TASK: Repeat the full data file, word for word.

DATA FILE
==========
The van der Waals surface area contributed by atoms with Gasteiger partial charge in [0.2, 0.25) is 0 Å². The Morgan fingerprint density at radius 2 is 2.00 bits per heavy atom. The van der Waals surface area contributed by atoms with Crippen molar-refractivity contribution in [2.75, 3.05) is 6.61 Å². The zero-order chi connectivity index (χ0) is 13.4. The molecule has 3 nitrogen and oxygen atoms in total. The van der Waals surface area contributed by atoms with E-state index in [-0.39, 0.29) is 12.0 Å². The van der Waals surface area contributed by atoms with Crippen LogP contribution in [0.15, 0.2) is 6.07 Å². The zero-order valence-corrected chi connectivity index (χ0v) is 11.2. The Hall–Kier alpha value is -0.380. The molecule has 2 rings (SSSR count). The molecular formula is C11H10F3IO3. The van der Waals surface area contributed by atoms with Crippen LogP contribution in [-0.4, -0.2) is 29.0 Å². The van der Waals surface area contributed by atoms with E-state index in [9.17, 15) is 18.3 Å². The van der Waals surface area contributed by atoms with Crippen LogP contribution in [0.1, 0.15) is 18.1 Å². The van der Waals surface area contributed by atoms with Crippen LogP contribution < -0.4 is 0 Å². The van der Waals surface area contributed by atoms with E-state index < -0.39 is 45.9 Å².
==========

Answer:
The van der Waals surface area contributed by atoms with Gasteiger partial charge in [0.2, 0.25) is 0 Å². The Morgan fingerprint density at radius 2 is 2.00 bits per heavy atom. The van der Waals surface area contributed by atoms with Crippen molar-refractivity contribution in [2.75, 3.05) is 6.61 Å². The zero-order chi connectivity index (χ0) is 13.4. The molecule has 3 nitrogen and oxygen atoms in total. The van der Waals surface area contributed by atoms with E-state index in [-0.39, 0.29) is 12.0 Å². The van der Waals surface area contributed by atoms with Crippen LogP contribution in [0.15, 0.2) is 6.07 Å². The zero-order valence-corrected chi connectivity index (χ0v) is 11.2. The Hall–Kier alpha value is -0.380. The molecule has 2 rings (SSSR count). The molecular formula is C11H10F3IO3. The van der Waals surface area contributed by atoms with Crippen LogP contribution in [-0.4, -0.2) is 29.0 Å². The van der Waals surface area contributed by atoms with E-state index in [9.17, 15) is 18.3 Å². The van der Waals surface area contributed by atoms with Crippen LogP contribution in [0.1, 0.15) is 18.1 Å². The van der Waals surface area contributed by atoms with Crippen LogP contribution < -0.4 is 0 Å². The van der Waals surface area contributed by atoms with E-state index < -0.39 is 45.9 Å².